How I checked in to my local branch of Backslappers’ Anonymous

INT. Backslappers Anonymous, Table 64 at The Ash Tree, Ashton-under-Lyne

My name is Stuart Thomas Henderson Howard John Alexander Pfeffel Anthony Charles Lynton Vallantine, and I am a success. I have written scripts for a successful TV series, produced a long-running multi-channel interactive half hour long variety spectacular, and circumnavigated Greater Manchester by bus on numerous occasions. I can remember every single track on Supertramp’s studio albums and live albums and met my partner beside a gas holder outside the Etihad Stadium…

In Dear Old Blighty, saying to yourself “yes, I am brilliant” doesn’t seem to be the British way. As the stiff upper lip is still a thing, praise can be seen as being ‘big headed’. If we praise anything to high heaven, we could be seen as having narcissistic personality disorder. If we don’t blow our own trumpet now and again, few people might have heard of our talents.

There may be more than one reason for this. Firstly, it isn’t in our personality: we may be too modest and our version of ‘best’ may be ‘legendary’ to other people, with Mr/Mrs/Dr Modest thinking “yeah, I’m not bad”. Secondly, opportunities: getting the breaks, making use of them. Similarly, background or income may stymie this, as does fearing the unknown.

I would probably say I’m in the Mr Modest bracket. Perhaps W.B. Yeats’ quote might sum this up:

“The best lack all conviction, while the worst are full of passionate intensity.”

In government as well as stage and screen, it is so true. Take for example the popularity of Donald Trump and his Poundland imposter from the other side of the Atlantic Ocean. Their false charm is the Passionate Intensity of W.B. Yeats’ quote; the use of short sentences to pander to voters’ baser instincts such as “build a wall, and make Mexico pay for it” and “Get Brexit Done”.

The late great Donna Williams, the author of several autism books who I have had the pleasure of working with, would have had the former President of the United States and the former UK Prime Minister down as having narcissistic personality disorder. She would have seen similar parallels with the John Howard and Tony Abbott era of Australian politics.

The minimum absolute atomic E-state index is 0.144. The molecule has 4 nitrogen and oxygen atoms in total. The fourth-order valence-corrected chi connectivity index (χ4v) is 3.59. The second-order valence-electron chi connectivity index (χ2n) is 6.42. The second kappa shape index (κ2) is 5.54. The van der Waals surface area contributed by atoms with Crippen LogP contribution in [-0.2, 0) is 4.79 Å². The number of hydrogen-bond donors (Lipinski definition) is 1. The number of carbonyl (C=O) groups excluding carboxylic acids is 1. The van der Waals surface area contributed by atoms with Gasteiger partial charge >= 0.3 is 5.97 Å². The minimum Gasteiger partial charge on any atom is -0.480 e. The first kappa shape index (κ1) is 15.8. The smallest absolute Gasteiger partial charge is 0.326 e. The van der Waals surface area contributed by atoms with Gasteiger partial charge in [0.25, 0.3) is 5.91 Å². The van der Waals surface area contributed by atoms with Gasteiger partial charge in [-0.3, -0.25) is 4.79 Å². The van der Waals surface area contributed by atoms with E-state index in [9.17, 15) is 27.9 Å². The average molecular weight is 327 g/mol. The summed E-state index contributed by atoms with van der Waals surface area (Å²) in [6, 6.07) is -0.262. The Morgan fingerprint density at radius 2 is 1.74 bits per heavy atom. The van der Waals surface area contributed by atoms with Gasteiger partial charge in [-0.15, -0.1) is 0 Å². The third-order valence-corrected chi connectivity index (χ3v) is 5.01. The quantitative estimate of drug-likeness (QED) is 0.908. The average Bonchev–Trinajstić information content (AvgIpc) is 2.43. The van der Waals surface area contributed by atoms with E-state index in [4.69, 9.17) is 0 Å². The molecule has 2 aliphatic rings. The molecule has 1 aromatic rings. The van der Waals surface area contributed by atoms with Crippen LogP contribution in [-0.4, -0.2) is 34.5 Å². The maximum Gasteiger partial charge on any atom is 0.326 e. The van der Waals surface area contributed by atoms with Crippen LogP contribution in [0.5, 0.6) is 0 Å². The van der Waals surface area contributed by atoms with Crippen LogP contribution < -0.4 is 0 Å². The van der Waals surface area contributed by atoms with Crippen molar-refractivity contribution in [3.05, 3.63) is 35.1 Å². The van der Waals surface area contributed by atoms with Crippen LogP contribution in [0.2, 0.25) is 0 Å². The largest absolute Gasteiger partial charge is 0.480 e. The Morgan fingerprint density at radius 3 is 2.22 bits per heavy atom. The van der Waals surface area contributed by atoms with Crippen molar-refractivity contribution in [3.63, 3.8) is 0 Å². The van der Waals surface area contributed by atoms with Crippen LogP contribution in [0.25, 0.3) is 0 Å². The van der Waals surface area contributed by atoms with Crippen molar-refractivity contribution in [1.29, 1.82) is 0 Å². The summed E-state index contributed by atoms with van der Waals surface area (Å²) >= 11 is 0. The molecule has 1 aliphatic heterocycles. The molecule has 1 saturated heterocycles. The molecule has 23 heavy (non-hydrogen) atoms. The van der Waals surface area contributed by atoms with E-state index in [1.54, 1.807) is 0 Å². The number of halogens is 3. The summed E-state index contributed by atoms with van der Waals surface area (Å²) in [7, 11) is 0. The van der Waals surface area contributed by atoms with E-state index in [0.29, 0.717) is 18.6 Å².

30 years on from Nobody Nowhere’s initial print run, her perspective has changed lives for the better. The autobiographical approach that was continued in Somebody Somewhere, Like Colour to the Blind and Everyday Heaven was life changing thanks to her perspective. Before Nobody Nowhere, autobiographies by people with autism were unheard of. The previous precedent set by Dr. Temple Grandin’s Emergence: Labeled Autistic (1986) was co-edited by Margaret Scariano.

Donna’s first book was typewritten at home outside of work hours. She was temping at a London NHS hospital. One day, she handed the manuscript to one of her colleagues. Donna wanted to burn it, but her colleagues thought otherwise and history was made.

The timing of which couldn’t have been better. Contemporary practice in mental health and disability care starting shifting towards the social model; the 1983 Mental Health Act also saw the closure of long stay hospitals like High Royds and Calderstones. Despite these developments, the long stay hospitals of old seem to be survived by today’s Assessment and Training Units.

Though Donna Williams’ work was a seminal point in the history of the disability movement, she was always modest about her achievements. Being a fellow traveller on the autism spectrum, she was overwhelmed by the praise and thought modestly about her work. As stated on the National Autistic Society’s website about Distressed Behaviour:

“Some autistic people do not enjoy social attention. In these circumstances, verbal praise can cause distress and actually stop the person engaging in the desired behaviour in the future.”

As seen in the above quote, I have been praised for my creative work and I had had thought “yeah, brilliant, thanks”. If somebody else has said “I like your paintings, why don’t you paint like this any more?”, it might have been the “it is just a painting”, the “it is only a rough scribble” or “it is the iconic Greater Manchester Transport M-blem” before boring my adoring public about who designed the thing and his other logo designs*.

Perhaps my inability to process praise could be seen as an extreme example of the English Stiff Upper Lip. The Stiff Upper Lip is purely for show and a learned behaviour. For a person with autism, receiving praise and accepting it has to be learned. The way we accept praise varies from person to person: we might several cries of “well done” and “you are a legend” too cloying and want to clam up.

I like being praised at the end of a task, at the end of a day at work, at the end of a show rather than be gushed to high heaven whilst hard at work on Making Genius Happen. The last thing I ever say to myself is “I am good” or “I know I am good”, probably the maxim of pride coming before a fall or that fear of complacency. Constructive criticism with positive language suits me best.